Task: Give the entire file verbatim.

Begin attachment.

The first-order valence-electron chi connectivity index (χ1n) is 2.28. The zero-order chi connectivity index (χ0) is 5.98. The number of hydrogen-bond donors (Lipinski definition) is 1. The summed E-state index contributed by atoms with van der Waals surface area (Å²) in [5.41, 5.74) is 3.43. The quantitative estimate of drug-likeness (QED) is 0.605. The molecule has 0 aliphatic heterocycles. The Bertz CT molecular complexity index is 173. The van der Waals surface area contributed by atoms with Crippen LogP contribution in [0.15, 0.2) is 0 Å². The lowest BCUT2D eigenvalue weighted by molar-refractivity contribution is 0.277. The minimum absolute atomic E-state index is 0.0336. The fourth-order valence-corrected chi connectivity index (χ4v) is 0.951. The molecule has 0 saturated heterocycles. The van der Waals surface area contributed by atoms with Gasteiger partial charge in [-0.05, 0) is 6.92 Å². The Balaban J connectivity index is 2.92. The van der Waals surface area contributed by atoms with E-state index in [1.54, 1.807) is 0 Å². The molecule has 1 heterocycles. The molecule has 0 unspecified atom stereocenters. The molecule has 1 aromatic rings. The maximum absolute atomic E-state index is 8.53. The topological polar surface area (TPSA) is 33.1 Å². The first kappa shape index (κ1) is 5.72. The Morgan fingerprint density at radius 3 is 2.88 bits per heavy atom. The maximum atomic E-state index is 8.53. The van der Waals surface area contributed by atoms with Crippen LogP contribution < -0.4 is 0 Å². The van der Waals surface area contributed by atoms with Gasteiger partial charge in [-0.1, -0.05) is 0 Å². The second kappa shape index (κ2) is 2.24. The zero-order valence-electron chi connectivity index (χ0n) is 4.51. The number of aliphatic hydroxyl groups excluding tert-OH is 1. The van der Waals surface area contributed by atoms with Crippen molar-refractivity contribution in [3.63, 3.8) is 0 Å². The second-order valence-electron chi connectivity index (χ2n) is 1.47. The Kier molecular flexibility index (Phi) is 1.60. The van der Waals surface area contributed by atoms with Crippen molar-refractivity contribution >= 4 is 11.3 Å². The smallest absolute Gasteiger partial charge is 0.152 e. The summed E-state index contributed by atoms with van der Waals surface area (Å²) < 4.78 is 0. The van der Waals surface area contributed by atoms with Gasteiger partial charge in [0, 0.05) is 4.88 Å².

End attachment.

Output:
The first-order valence-electron chi connectivity index (χ1n) is 2.28. The zero-order chi connectivity index (χ0) is 5.98. The number of hydrogen-bond donors (Lipinski definition) is 1. The summed E-state index contributed by atoms with van der Waals surface area (Å²) in [5.41, 5.74) is 3.43. The quantitative estimate of drug-likeness (QED) is 0.605. The molecule has 0 aliphatic heterocycles. The Bertz CT molecular complexity index is 173. The van der Waals surface area contributed by atoms with Crippen LogP contribution in [0.15, 0.2) is 0 Å². The lowest BCUT2D eigenvalue weighted by molar-refractivity contribution is 0.277. The minimum absolute atomic E-state index is 0.0336. The fourth-order valence-corrected chi connectivity index (χ4v) is 0.951. The molecule has 0 saturated heterocycles. The van der Waals surface area contributed by atoms with Gasteiger partial charge in [-0.05, 0) is 6.92 Å². The Balaban J connectivity index is 2.92. The van der Waals surface area contributed by atoms with E-state index in [1.54, 1.807) is 0 Å². The molecule has 1 heterocycles. The molecule has 0 unspecified atom stereocenters. The molecule has 1 aromatic rings. The maximum absolute atomic E-state index is 8.53. The topological polar surface area (TPSA) is 33.1 Å². The first kappa shape index (κ1) is 5.72. The Morgan fingerprint density at radius 3 is 2.88 bits per heavy atom. The maximum atomic E-state index is 8.53. The van der Waals surface area contributed by atoms with Crippen LogP contribution < -0.4 is 0 Å². The van der Waals surface area contributed by atoms with Gasteiger partial charge in [-0.1, -0.05) is 0 Å². The second kappa shape index (κ2) is 2.24. The zero-order valence-electron chi connectivity index (χ0n) is 4.51. The number of aliphatic hydroxyl groups excluding tert-OH is 1. The van der Waals surface area contributed by atoms with Crippen molar-refractivity contribution in [3.63, 3.8) is 0 Å². The second-order valence-electron chi connectivity index (χ2n) is 1.47. The Kier molecular flexibility index (Phi) is 1.60. The van der Waals surface area contributed by atoms with Crippen molar-refractivity contribution >= 4 is 11.3 Å². The smallest absolute Gasteiger partial charge is 0.152 e. The summed E-state index contributed by atoms with van der Waals surface area (Å²) < 4.78 is 0. The van der Waals surface area contributed by atoms with Gasteiger partial charge in [0, 0.05) is 4.88 Å².